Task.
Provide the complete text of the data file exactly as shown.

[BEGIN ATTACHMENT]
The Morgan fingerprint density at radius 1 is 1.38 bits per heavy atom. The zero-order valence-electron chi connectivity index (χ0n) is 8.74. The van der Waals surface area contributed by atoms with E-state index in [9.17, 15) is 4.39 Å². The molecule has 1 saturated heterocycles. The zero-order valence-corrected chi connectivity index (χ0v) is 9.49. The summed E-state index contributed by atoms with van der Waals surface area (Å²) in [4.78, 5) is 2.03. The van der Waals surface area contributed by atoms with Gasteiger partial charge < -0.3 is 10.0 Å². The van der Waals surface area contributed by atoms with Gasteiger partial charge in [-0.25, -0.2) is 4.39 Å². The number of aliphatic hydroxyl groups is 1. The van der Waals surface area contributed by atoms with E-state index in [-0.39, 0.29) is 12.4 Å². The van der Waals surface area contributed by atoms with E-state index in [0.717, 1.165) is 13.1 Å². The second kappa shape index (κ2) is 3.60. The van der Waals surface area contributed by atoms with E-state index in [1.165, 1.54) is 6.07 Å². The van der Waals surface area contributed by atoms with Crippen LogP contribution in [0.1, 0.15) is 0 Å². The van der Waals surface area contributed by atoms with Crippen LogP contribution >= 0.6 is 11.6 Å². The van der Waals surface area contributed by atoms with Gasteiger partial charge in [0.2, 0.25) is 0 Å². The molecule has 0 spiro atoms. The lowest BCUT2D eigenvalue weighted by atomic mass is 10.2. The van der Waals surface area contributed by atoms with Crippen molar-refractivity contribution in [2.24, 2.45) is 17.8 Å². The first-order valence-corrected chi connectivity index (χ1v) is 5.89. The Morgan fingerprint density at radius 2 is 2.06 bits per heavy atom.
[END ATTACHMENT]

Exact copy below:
The Morgan fingerprint density at radius 1 is 1.38 bits per heavy atom. The zero-order valence-electron chi connectivity index (χ0n) is 8.74. The van der Waals surface area contributed by atoms with E-state index in [9.17, 15) is 4.39 Å². The molecule has 1 saturated heterocycles. The zero-order valence-corrected chi connectivity index (χ0v) is 9.49. The summed E-state index contributed by atoms with van der Waals surface area (Å²) in [4.78, 5) is 2.03. The van der Waals surface area contributed by atoms with Gasteiger partial charge < -0.3 is 10.0 Å². The van der Waals surface area contributed by atoms with Gasteiger partial charge in [-0.25, -0.2) is 4.39 Å². The number of aliphatic hydroxyl groups is 1. The van der Waals surface area contributed by atoms with E-state index in [-0.39, 0.29) is 12.4 Å². The van der Waals surface area contributed by atoms with E-state index in [0.717, 1.165) is 13.1 Å². The second kappa shape index (κ2) is 3.60. The van der Waals surface area contributed by atoms with E-state index in [1.165, 1.54) is 6.07 Å². The van der Waals surface area contributed by atoms with Crippen LogP contribution in [0.1, 0.15) is 0 Å². The van der Waals surface area contributed by atoms with Crippen LogP contribution >= 0.6 is 11.6 Å². The van der Waals surface area contributed by atoms with Gasteiger partial charge in [0.2, 0.25) is 0 Å². The molecule has 0 spiro atoms. The lowest BCUT2D eigenvalue weighted by atomic mass is 10.2. The van der Waals surface area contributed by atoms with Crippen molar-refractivity contribution in [2.24, 2.45) is 17.8 Å². The first-order valence-corrected chi connectivity index (χ1v) is 5.89. The Morgan fingerprint density at radius 2 is 2.06 bits per heavy atom.